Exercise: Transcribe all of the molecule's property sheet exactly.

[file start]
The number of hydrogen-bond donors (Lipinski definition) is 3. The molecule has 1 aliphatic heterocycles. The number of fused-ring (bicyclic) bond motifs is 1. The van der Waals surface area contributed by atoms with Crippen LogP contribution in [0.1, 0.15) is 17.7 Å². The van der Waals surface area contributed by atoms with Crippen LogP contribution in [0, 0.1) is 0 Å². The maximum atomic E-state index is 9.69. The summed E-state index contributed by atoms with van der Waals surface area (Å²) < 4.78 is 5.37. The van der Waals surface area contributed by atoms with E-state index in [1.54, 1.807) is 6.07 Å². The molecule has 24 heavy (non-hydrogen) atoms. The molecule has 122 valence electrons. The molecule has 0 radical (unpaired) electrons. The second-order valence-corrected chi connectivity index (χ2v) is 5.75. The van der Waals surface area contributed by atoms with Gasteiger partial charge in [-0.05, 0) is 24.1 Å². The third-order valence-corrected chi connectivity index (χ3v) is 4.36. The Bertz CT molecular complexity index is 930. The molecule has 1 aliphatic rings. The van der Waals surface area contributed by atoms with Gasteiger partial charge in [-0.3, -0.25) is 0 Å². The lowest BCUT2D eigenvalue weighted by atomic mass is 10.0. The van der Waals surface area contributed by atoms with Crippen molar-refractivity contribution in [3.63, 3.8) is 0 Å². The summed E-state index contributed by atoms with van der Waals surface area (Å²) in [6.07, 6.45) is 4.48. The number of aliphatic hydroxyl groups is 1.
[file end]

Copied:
The number of hydrogen-bond donors (Lipinski definition) is 3. The molecule has 1 aliphatic heterocycles. The number of fused-ring (bicyclic) bond motifs is 1. The van der Waals surface area contributed by atoms with Crippen LogP contribution in [0.1, 0.15) is 17.7 Å². The van der Waals surface area contributed by atoms with Crippen LogP contribution in [0, 0.1) is 0 Å². The maximum atomic E-state index is 9.69. The summed E-state index contributed by atoms with van der Waals surface area (Å²) < 4.78 is 5.37. The van der Waals surface area contributed by atoms with E-state index in [1.54, 1.807) is 6.07 Å². The molecule has 24 heavy (non-hydrogen) atoms. The molecule has 122 valence electrons. The molecule has 0 radical (unpaired) electrons. The second-order valence-corrected chi connectivity index (χ2v) is 5.75. The van der Waals surface area contributed by atoms with Gasteiger partial charge in [-0.05, 0) is 24.1 Å². The third-order valence-corrected chi connectivity index (χ3v) is 4.36. The Bertz CT molecular complexity index is 930. The molecule has 1 aliphatic rings. The van der Waals surface area contributed by atoms with Gasteiger partial charge in [-0.3, -0.25) is 0 Å². The lowest BCUT2D eigenvalue weighted by atomic mass is 10.0. The van der Waals surface area contributed by atoms with Crippen molar-refractivity contribution in [3.63, 3.8) is 0 Å². The summed E-state index contributed by atoms with van der Waals surface area (Å²) in [6.07, 6.45) is 4.48. The number of aliphatic hydroxyl groups is 1.